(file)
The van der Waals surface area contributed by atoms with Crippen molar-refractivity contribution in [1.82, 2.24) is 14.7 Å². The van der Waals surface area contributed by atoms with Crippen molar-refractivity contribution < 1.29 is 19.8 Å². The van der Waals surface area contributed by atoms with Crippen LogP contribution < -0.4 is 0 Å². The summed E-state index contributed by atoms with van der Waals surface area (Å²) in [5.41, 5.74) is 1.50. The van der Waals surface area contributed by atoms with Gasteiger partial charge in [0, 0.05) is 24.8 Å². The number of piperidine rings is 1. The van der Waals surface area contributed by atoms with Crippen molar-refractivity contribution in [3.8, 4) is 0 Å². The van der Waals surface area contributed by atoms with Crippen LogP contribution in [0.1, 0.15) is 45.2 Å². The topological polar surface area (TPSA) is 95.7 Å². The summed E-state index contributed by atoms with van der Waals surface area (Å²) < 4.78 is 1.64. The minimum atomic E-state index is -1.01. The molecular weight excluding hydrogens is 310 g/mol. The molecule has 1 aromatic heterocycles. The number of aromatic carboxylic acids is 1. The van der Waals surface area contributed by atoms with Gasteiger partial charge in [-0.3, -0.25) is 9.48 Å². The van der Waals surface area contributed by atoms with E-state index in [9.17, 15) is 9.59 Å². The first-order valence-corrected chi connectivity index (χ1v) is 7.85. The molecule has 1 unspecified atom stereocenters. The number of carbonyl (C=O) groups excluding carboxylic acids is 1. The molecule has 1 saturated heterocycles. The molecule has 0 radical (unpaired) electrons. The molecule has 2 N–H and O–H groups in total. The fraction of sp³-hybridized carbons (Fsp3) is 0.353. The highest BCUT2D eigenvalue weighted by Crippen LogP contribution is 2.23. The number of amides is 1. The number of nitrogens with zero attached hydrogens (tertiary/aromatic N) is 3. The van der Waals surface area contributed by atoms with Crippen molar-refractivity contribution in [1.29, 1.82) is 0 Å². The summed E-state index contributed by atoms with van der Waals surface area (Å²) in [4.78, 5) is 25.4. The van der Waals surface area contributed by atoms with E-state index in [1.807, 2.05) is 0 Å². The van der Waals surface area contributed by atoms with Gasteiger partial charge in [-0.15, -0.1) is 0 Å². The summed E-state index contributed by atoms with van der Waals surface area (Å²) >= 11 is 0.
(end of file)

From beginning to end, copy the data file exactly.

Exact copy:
The van der Waals surface area contributed by atoms with Crippen molar-refractivity contribution in [1.82, 2.24) is 14.7 Å². The van der Waals surface area contributed by atoms with Crippen molar-refractivity contribution < 1.29 is 19.8 Å². The van der Waals surface area contributed by atoms with Crippen LogP contribution < -0.4 is 0 Å². The summed E-state index contributed by atoms with van der Waals surface area (Å²) in [5.41, 5.74) is 1.50. The van der Waals surface area contributed by atoms with Gasteiger partial charge in [0, 0.05) is 24.8 Å². The number of piperidine rings is 1. The van der Waals surface area contributed by atoms with Crippen molar-refractivity contribution in [3.8, 4) is 0 Å². The van der Waals surface area contributed by atoms with Crippen LogP contribution in [0.1, 0.15) is 45.2 Å². The topological polar surface area (TPSA) is 95.7 Å². The summed E-state index contributed by atoms with van der Waals surface area (Å²) < 4.78 is 1.64. The minimum atomic E-state index is -1.01. The molecular weight excluding hydrogens is 310 g/mol. The molecule has 1 aromatic heterocycles. The number of aromatic carboxylic acids is 1. The van der Waals surface area contributed by atoms with Gasteiger partial charge in [-0.3, -0.25) is 9.48 Å². The van der Waals surface area contributed by atoms with E-state index in [9.17, 15) is 9.59 Å². The first-order valence-corrected chi connectivity index (χ1v) is 7.85. The molecule has 1 unspecified atom stereocenters. The number of carbonyl (C=O) groups excluding carboxylic acids is 1. The molecule has 1 saturated heterocycles. The molecule has 0 radical (unpaired) electrons. The molecule has 2 N–H and O–H groups in total. The fraction of sp³-hybridized carbons (Fsp3) is 0.353. The highest BCUT2D eigenvalue weighted by Crippen LogP contribution is 2.23. The number of amides is 1. The number of nitrogens with zero attached hydrogens (tertiary/aromatic N) is 3. The van der Waals surface area contributed by atoms with Crippen molar-refractivity contribution in [1.29, 1.82) is 0 Å². The summed E-state index contributed by atoms with van der Waals surface area (Å²) in [4.78, 5) is 25.4. The van der Waals surface area contributed by atoms with E-state index in [1.807, 2.05) is 0 Å². The van der Waals surface area contributed by atoms with Gasteiger partial charge in [-0.15, -0.1) is 0 Å². The summed E-state index contributed by atoms with van der Waals surface area (Å²) >= 11 is 0.